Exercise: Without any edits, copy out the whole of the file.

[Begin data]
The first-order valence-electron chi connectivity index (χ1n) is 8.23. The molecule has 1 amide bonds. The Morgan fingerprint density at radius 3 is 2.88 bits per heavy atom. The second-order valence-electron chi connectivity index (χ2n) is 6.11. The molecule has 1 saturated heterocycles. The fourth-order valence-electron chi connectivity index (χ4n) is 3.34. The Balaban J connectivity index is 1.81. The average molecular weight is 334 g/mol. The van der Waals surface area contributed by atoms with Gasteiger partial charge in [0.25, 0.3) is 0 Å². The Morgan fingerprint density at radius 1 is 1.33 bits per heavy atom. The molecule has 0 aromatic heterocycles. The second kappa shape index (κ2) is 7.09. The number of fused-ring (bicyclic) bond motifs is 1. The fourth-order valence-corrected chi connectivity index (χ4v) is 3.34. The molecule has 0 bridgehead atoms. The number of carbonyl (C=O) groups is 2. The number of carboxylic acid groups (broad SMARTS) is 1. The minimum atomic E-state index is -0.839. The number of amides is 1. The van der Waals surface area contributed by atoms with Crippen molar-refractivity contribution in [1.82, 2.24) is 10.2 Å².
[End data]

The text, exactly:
The first-order valence-electron chi connectivity index (χ1n) is 8.23. The molecule has 1 amide bonds. The Morgan fingerprint density at radius 3 is 2.88 bits per heavy atom. The second-order valence-electron chi connectivity index (χ2n) is 6.11. The molecule has 1 saturated heterocycles. The fourth-order valence-electron chi connectivity index (χ4n) is 3.34. The Balaban J connectivity index is 1.81. The average molecular weight is 334 g/mol. The van der Waals surface area contributed by atoms with Gasteiger partial charge in [0.25, 0.3) is 0 Å². The Morgan fingerprint density at radius 1 is 1.33 bits per heavy atom. The molecule has 0 aromatic heterocycles. The second kappa shape index (κ2) is 7.09. The number of fused-ring (bicyclic) bond motifs is 1. The fourth-order valence-corrected chi connectivity index (χ4v) is 3.34. The molecule has 0 bridgehead atoms. The number of carbonyl (C=O) groups is 2. The number of carboxylic acid groups (broad SMARTS) is 1. The minimum atomic E-state index is -0.839. The number of amides is 1. The van der Waals surface area contributed by atoms with Crippen molar-refractivity contribution in [1.82, 2.24) is 10.2 Å².